On 4 July 1954, West Germany won their first World Cup trophy, beating Hungary 3-2. The German victory ended Hungary's then-record unbeaten run of 31 matches and avenged an 8-3 loss to the Hungarians in the tournament's group stage. The German press dubbed the dramatic comeback win "the Miracle of Bern."
Playing in a heavy downpour before a crowd of 64,000 at the Wankdorf Stadium in Bern, Switzerland, the Hungarians looked likely to extend their remarkable streak after going up 2-0 against Germany in the first eight minutes of the Final. Forward and captain Ferenc Puskás put them up 1-0 in the 6th minute with a driving shot from about 10 yards; two minutes later, his fellow forward Zóltan Czibor doubled the lead in similar fashion.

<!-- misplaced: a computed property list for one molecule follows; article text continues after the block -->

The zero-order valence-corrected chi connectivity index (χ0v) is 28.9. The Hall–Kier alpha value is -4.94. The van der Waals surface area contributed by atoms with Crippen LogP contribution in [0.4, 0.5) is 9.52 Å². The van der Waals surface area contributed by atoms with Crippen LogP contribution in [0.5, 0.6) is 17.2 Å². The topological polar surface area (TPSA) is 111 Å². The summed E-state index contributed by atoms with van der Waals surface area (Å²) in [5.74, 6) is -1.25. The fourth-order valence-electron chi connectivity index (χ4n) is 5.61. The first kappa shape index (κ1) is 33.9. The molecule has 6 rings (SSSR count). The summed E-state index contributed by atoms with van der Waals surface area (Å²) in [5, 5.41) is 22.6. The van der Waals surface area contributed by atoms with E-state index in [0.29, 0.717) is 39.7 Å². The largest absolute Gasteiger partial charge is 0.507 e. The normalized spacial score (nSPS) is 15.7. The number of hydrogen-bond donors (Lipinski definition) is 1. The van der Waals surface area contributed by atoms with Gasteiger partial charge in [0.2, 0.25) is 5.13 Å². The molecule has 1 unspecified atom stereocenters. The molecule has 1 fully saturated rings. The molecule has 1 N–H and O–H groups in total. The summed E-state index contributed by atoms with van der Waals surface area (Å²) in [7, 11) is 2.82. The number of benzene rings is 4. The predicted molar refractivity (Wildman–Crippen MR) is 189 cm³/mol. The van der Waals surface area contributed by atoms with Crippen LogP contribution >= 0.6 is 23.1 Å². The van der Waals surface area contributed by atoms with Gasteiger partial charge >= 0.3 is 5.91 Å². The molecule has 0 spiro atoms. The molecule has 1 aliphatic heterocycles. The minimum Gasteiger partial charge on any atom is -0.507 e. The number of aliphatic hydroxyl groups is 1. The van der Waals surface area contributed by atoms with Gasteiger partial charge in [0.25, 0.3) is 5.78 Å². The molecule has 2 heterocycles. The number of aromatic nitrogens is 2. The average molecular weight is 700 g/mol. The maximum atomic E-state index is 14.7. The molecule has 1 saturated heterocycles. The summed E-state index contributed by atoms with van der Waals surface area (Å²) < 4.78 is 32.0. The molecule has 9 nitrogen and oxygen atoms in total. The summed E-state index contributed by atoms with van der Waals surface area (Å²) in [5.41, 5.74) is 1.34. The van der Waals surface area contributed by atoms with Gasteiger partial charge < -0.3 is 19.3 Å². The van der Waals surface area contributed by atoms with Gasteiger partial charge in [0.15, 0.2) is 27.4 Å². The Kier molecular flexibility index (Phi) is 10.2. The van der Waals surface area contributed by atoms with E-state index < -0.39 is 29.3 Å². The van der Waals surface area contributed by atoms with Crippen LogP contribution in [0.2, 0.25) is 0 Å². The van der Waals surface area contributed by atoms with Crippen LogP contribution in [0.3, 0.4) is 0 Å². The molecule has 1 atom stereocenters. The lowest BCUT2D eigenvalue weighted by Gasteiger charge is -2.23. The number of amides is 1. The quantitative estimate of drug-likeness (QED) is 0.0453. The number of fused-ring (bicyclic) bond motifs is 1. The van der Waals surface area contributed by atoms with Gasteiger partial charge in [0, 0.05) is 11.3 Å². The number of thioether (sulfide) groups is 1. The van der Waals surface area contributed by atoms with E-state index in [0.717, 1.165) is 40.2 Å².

The Germans, however, quickly fought back. In the 10th minute, forward Max Morlock (pictured) slid feet-first to meet a low cross, knocking the ball past the Hungarian keeper, then striker Helmut Rahn scored an 18th-minute equalizer. After those furious high-scoring twelve minutes, the match settled down and the teams remained level at the break and through most of the second half.
But six minutes from full-time, Rahn netted again to give the Germans their first lead with a powerful shot from the top of the box in the 84th minute. Puskás appeared to draw Hungary level with a sliding shot in the 89th minute, but the referee ruled him offside and disallowed the goal.